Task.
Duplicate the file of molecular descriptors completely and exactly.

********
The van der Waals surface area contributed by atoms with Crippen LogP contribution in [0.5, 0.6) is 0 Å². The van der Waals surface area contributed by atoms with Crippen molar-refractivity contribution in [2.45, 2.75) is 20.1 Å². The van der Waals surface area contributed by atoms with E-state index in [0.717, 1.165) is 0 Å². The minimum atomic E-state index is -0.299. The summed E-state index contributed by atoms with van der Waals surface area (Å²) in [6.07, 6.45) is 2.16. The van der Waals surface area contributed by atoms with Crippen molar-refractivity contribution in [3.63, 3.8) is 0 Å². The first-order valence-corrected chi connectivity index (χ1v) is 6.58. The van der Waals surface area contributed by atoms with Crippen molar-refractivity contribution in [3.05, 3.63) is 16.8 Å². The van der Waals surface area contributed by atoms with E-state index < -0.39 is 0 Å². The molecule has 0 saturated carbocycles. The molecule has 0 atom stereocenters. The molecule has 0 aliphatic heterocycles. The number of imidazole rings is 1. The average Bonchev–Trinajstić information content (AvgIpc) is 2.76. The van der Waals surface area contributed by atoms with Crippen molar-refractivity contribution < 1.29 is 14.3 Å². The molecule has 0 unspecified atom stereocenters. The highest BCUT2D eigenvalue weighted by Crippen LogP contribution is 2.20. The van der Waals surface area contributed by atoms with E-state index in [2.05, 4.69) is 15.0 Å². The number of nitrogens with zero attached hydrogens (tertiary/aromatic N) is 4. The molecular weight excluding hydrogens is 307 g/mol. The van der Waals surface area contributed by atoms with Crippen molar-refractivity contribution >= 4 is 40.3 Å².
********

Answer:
The van der Waals surface area contributed by atoms with Crippen LogP contribution in [0.5, 0.6) is 0 Å². The van der Waals surface area contributed by atoms with Crippen molar-refractivity contribution in [2.45, 2.75) is 20.1 Å². The van der Waals surface area contributed by atoms with E-state index in [0.717, 1.165) is 0 Å². The minimum atomic E-state index is -0.299. The summed E-state index contributed by atoms with van der Waals surface area (Å²) in [6.07, 6.45) is 2.16. The van der Waals surface area contributed by atoms with Crippen molar-refractivity contribution in [3.63, 3.8) is 0 Å². The first-order valence-corrected chi connectivity index (χ1v) is 6.58. The van der Waals surface area contributed by atoms with Crippen molar-refractivity contribution in [3.05, 3.63) is 16.8 Å². The van der Waals surface area contributed by atoms with E-state index < -0.39 is 0 Å². The molecule has 0 saturated carbocycles. The molecule has 0 atom stereocenters. The molecule has 0 aliphatic heterocycles. The number of imidazole rings is 1. The average Bonchev–Trinajstić information content (AvgIpc) is 2.76. The van der Waals surface area contributed by atoms with Crippen molar-refractivity contribution < 1.29 is 14.3 Å². The molecule has 0 unspecified atom stereocenters. The highest BCUT2D eigenvalue weighted by Crippen LogP contribution is 2.20. The van der Waals surface area contributed by atoms with E-state index in [2.05, 4.69) is 15.0 Å². The number of nitrogens with zero attached hydrogens (tertiary/aromatic N) is 4. The molecular weight excluding hydrogens is 307 g/mol. The van der Waals surface area contributed by atoms with Crippen molar-refractivity contribution >= 4 is 40.3 Å².